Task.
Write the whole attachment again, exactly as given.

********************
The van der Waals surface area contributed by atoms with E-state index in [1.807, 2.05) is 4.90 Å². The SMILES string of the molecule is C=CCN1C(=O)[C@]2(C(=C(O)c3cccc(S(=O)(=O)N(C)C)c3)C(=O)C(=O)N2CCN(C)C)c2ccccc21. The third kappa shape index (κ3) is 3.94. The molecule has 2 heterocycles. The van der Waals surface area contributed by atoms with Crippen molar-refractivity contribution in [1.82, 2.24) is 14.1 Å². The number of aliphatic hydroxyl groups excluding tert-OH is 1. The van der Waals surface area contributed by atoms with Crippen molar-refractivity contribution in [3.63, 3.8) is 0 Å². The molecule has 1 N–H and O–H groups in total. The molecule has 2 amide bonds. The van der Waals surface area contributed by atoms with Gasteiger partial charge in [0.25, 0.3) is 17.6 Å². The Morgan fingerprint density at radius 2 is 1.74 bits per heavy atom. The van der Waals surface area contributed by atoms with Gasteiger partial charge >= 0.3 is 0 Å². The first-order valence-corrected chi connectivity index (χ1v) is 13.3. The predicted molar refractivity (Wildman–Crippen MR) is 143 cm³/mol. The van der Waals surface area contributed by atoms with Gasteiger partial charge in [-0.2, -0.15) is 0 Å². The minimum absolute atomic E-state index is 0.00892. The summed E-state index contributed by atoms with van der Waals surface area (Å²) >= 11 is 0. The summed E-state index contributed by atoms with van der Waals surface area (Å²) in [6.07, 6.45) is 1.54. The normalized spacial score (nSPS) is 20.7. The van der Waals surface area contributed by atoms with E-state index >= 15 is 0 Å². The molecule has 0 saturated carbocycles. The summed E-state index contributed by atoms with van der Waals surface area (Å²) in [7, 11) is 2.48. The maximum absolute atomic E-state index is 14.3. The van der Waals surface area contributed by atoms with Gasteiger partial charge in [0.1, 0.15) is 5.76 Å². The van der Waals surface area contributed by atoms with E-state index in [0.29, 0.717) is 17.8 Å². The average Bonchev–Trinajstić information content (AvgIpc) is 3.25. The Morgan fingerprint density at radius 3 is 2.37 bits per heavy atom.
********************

The van der Waals surface area contributed by atoms with E-state index in [1.807, 2.05) is 4.90 Å². The SMILES string of the molecule is C=CCN1C(=O)[C@]2(C(=C(O)c3cccc(S(=O)(=O)N(C)C)c3)C(=O)C(=O)N2CCN(C)C)c2ccccc21. The third kappa shape index (κ3) is 3.94. The molecule has 2 heterocycles. The van der Waals surface area contributed by atoms with Crippen molar-refractivity contribution in [1.82, 2.24) is 14.1 Å². The number of aliphatic hydroxyl groups excluding tert-OH is 1. The van der Waals surface area contributed by atoms with Crippen molar-refractivity contribution in [3.63, 3.8) is 0 Å². The molecule has 1 N–H and O–H groups in total. The molecule has 2 amide bonds. The van der Waals surface area contributed by atoms with Gasteiger partial charge in [0.25, 0.3) is 17.6 Å². The Morgan fingerprint density at radius 2 is 1.74 bits per heavy atom. The van der Waals surface area contributed by atoms with Gasteiger partial charge >= 0.3 is 0 Å². The first-order valence-corrected chi connectivity index (χ1v) is 13.3. The predicted molar refractivity (Wildman–Crippen MR) is 143 cm³/mol. The van der Waals surface area contributed by atoms with Gasteiger partial charge in [-0.2, -0.15) is 0 Å². The minimum absolute atomic E-state index is 0.00892. The summed E-state index contributed by atoms with van der Waals surface area (Å²) >= 11 is 0. The summed E-state index contributed by atoms with van der Waals surface area (Å²) in [6.07, 6.45) is 1.54. The normalized spacial score (nSPS) is 20.7. The van der Waals surface area contributed by atoms with E-state index >= 15 is 0 Å². The molecule has 0 saturated carbocycles. The summed E-state index contributed by atoms with van der Waals surface area (Å²) in [7, 11) is 2.48. The maximum absolute atomic E-state index is 14.3. The van der Waals surface area contributed by atoms with Gasteiger partial charge in [0.1, 0.15) is 5.76 Å². The van der Waals surface area contributed by atoms with E-state index in [0.29, 0.717) is 17.8 Å². The average Bonchev–Trinajstić information content (AvgIpc) is 3.25. The Morgan fingerprint density at radius 3 is 2.37 bits per heavy atom.